In New York City there have been widespread allegations that the political consultants in judicial races are so closely tied to political organizations in some boroughs that their fees have essentially become the price of a judgeship. But a series of judicial scandals in Brooklyn and a challenge to New York’s method of judicial selection that failed in theUnited States Supreme Court left the system of financing judicial campaigns largely untouched.
In 2005, a Surrogate’s Court judge in Brooklyn, Michael H. Feinberg, was removed partly for awarding $9 million in legal fees from estates to a friend who was a political contributor. In 2008, a Rochester City Court judge who was running for State Supreme Court was admonished for asking a lawyer who appeared before her for political backing from the bench, though she did not ask for a contribution.
There have been disputes, including one that reached the Supreme Court, over the influence of political contributors in multimillion-dollar judicial races in West Virginia, Illinois, Alabama, Pennsylvania and other states.
In New York, for much of the last decade there have been calls for change, including in 2003 from a commission appointed by the previous chief judge, Judith S. Kaye. Its report described “the problematic nature of having judges raise money from the lawyers that appear before them.”
Lawyers have long been the main contributors in judicial campaigns in New York, and, in some instances, the reasons were evident. One study in 1998 of two powerful Surrogate’s Court judges in the city who are no longer in office showed that lucrative appointments for legal work went to campaign contributors in 66 percent of one judge’s cases and in 54 percent of the other’s.
The national drive for scrutiny of contributions to judicial campaigns gained momentum after a 2009 Supreme Court ruling that said the chief justice of the West Virginia Supreme Court had wrongly ruled in the $50 million case of a coal company whose chief executive had spent $3 million to help elect him.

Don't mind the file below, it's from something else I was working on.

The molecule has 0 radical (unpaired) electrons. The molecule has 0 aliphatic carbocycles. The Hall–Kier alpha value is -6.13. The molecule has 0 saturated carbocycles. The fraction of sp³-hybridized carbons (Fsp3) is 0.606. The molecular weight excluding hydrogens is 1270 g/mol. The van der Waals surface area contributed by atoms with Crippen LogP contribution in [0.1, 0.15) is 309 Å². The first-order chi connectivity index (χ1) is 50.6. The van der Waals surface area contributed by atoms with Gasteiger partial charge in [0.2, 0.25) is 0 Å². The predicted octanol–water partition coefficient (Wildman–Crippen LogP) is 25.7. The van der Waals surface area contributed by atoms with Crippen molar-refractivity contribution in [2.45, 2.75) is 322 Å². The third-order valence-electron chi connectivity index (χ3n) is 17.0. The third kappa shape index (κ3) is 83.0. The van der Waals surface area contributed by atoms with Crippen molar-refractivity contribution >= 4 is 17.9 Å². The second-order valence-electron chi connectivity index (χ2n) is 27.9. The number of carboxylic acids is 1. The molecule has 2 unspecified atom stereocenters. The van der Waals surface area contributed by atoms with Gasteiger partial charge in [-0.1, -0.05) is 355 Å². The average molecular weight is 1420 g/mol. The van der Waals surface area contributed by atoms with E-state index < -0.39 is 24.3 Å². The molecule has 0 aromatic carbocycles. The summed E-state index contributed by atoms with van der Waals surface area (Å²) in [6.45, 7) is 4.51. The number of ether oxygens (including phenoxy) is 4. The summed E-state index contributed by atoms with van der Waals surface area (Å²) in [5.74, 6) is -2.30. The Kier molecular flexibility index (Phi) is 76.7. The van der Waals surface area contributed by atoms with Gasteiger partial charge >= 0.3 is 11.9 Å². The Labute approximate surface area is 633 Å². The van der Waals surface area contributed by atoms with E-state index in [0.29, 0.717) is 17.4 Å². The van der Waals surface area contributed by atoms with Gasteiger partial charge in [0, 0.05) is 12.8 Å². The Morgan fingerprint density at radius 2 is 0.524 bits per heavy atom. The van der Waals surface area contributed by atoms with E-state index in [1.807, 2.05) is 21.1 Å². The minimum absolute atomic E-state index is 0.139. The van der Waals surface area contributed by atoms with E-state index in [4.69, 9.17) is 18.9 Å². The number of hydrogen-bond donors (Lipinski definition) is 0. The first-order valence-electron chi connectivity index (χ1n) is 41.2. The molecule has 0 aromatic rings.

But the New York rule is more stringent than even what many critics of the judiciary have proposed. Court officials said they planned to use computer programs to compare the names of lawyers and other people involved in cases against public records of contributions to judicial candidates. If contributions of more than $2,500 over two years are found, the case would be assigned to a different judge.
It could be a disciplinary offense or create a ground to appeal if a judge were to handle a case involving a contributor.
The statewide judiciary board consists of the chief judge and the presiding justices of each of the state’s four intermediate appeals courts, and it has the authority to adopt rules without public comment.
Around the country, some judges have defeated efforts to force them to disqualify themselves over political contributions, saying it is a precept of judicial independence that judges decide whether they can rule fairly. In New York State that argument has had special resonance among some judges who say that the court system’s administration has increasingly encroached on their powers.
But critics of the judicial campaign finance system have been saying that the courts have been tainted by a political culture that permits lawyers to try to gain influence with judges by contributing to their campaigns. Sandy Galef, a Westchester County Democrat in the State Assembly, said she had been frustrated about the fate of a bill she has filed for years to require judges to recuse themselves in cases involving political contributors, including lawyers.
The bill never attracted much interest in the Legislature, said Ms. Galef, a former schoolteacher. “Maybe,” she added, “one of the problems is we have a lot of attorneys.”